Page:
I want to share with you an extraordinary chart, one that shows the immense cost of loneliness, brokenness, and despair. From Scott Winship, the director of Senator Mike Lee’s invaluable Social Capital Project, here are opiate overdoses by educational level and marriage:
Social Capital Project opioids report coming this morning . . . pic.twitter.com/btQNzTbZf2
— Scott Winship (@swinshi) October 31, 2017
If you follow the opioid crisis at all, it shouldn’t surprise you that the overdose rate is higher among Americans with less education. After all, less-educated Americans tend to be poorer and often hold physically demanding jobs. They get injured, they obtain prescription painkillers, and they have fewer resources to combat the resulting addiction. Poor, less-educated Americans are more vulnerable to a host of maladies.
But what truly shocks is the overwhelmingly disproportionate impact on single Americans — both divorced and never-married. Here are the same data in a different graph:
As the report notes, married and widowed Americans account for 68 percent of the population but only 28 percent of overdose deaths. “In contrast, never-married and divorced Americans made up about 32 percent of the population, but accounted for 71 percent of all opioid overdose deaths.”
Princeton University’s Anne Case and Angus Deaton have coined the term “deaths of despair” to describe the epidemic of American opioid overdoses, suicides, and alcohol-related fatalities. Put simply, Americans are killing themselves at a stunning rate. In 2016 drug overdoses claimed 64,000 lives, and, as the Social Capital Project report notes, “opioid overdose deaths alone accounted for nearly two-thirds of drug overdose deaths, and have surpbaded the all-time peaks of annual deaths caused (individually) by car crashes, H.I.V., and guns.”
The result is an actual decline in American life expectancy — not one due to a disease outbreak or cancer surge but rather due to Americans in such deep emotional pain that they’re essentially quitting on a productive life and instead seeking to ease their pain through drugs, alcohol, or — in extreme cases —the wrong end of a gun.
Our national response is so often focused on the means of self-destruction: What can we do about drugs? What can we do about guns? But it’s time to ask a different, deeper question: What can we do about despair?
If you look at the data in Winship’s report, you’ll see there’s no easy way to choke off the supply of opioids. Americans get them from prescriptions, yes, but also in the form of cheap heroin and fentanyl that has flooded the market. Nor is the problem confined to people who first receive lawful prescriptions, get hooked, and never escape their addictions. Yes, that happens, but it’s also true that many millions of Americans obtain pills from family and friends without prescriptions. They’re seeking the high, not the pain relief.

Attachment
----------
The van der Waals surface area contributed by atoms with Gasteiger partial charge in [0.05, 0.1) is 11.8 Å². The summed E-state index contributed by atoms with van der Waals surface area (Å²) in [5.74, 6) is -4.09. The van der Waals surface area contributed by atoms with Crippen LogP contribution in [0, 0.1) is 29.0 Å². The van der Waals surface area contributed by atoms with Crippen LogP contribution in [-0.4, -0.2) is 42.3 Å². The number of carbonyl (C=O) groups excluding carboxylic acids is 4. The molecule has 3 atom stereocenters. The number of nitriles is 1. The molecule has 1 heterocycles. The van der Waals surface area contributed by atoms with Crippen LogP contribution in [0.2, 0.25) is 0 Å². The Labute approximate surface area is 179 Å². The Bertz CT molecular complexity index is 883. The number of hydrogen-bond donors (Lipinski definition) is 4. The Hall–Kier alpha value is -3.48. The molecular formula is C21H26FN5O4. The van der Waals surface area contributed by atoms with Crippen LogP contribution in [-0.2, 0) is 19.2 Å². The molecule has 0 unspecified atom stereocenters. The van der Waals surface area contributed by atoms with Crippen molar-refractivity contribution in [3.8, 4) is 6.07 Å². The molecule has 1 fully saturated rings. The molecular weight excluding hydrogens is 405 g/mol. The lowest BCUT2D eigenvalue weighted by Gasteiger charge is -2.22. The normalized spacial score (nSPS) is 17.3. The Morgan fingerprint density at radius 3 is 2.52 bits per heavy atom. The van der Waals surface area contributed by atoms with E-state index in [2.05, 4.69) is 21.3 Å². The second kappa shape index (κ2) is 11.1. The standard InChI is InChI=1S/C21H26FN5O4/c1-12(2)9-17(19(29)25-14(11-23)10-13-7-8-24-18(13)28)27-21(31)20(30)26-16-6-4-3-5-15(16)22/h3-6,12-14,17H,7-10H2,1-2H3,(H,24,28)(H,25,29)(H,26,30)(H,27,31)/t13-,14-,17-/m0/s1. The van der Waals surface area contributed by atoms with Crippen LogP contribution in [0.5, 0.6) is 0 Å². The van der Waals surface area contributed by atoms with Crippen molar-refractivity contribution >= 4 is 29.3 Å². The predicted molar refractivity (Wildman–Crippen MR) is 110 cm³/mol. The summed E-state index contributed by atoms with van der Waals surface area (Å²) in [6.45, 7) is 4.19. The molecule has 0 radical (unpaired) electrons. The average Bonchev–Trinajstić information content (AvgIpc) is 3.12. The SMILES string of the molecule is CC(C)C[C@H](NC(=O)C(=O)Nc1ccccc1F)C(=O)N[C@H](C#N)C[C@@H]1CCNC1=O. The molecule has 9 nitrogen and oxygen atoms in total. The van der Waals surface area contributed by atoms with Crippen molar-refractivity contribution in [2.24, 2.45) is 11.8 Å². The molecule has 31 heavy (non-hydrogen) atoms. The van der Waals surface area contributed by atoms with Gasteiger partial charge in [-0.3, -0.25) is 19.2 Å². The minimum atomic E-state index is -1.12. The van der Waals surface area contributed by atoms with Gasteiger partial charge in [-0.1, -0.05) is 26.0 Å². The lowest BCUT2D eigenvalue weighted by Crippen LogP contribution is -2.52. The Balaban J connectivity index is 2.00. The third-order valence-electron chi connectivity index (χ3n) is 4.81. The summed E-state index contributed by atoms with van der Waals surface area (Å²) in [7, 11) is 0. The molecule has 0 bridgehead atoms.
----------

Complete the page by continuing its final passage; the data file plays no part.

Moreover, if you’ve ever known a drug addict, you know that treatment, perversely enough, often precedes terrifying overdoses. They detox, lose their resistance, then take their old drug dosages and die. Addicts will crawl over broken glbad to obtain their next fix, and even the wealthiest families with the most resources know that drug treatment is a hit-or-miss affair. With opioids, all too often it’s a miss.
How much more evidence do we need of the absolute cultural necessity of family repair?
So yes, let’s fight opioid addiction with the same urgency we’d bring to any other public-health crisis. But how much more evidence do we need of the absolute cultural necessity of family repair? Opioid statistics are just the latest confirmation of the warning from Genesis: “It is not good that the man should be alone.”
Poverty, criminality, ignorance, and despair — these are the four horsemen of the family apocalypse, and there is no despair quite like the despair of loneliness. A lonely man or a lonely woman seeks relief, and to hear addicts tell it, there is no euphoria quite like the narcotic haze. For a time, everything is okay. For a time, they feel peace. And don’t we all seek peace?
Our political culture doesn’t talk enough about families. You can spend billions on drug-treatment centers, but which public policy will keep a husband faithful to his wife or train a fatherless son to be a husband and a dad? Moreover, if we “focus on the family,” do we not by necessity have to confront the false ideologies of radical individual autonomy, badual experimentation, and self-actualization? Don’t we have to double-down on the faith-based institutions that all too many in our body politic seem determined to shame and suppress?
Of course addiction can strike anyone, but the data are overwhelming. Not every category of American is equally vulnerable. Though an intact family isn’t a foolproof shield against hopelessness, despair, and addiction, it’s still a shield. Do we want to combat the opioid crisis? If so, let’s start in the home. Let’s start with a mom and dad who love each other and stay together — through good times and bad. Let’s start with a culture that celebrates marriage and a community that encourages fidelity. Let’s treat addicts, yes, but let’s not forget that while there’s no way to inoculate any person against addiction, a life of faith, hope, and love is a good start.
In the Opioid Crisis, Keep Your Eyes on Heroin and Fentanyl
Has Medicaid Made the Opioid Epidemic Worse?
The Opioid Crisis Should Kill the Call to Legalize Hard Drugs
— David French is a senior writer for National Review, a senior fellow at the National Review Institute, and an attorney.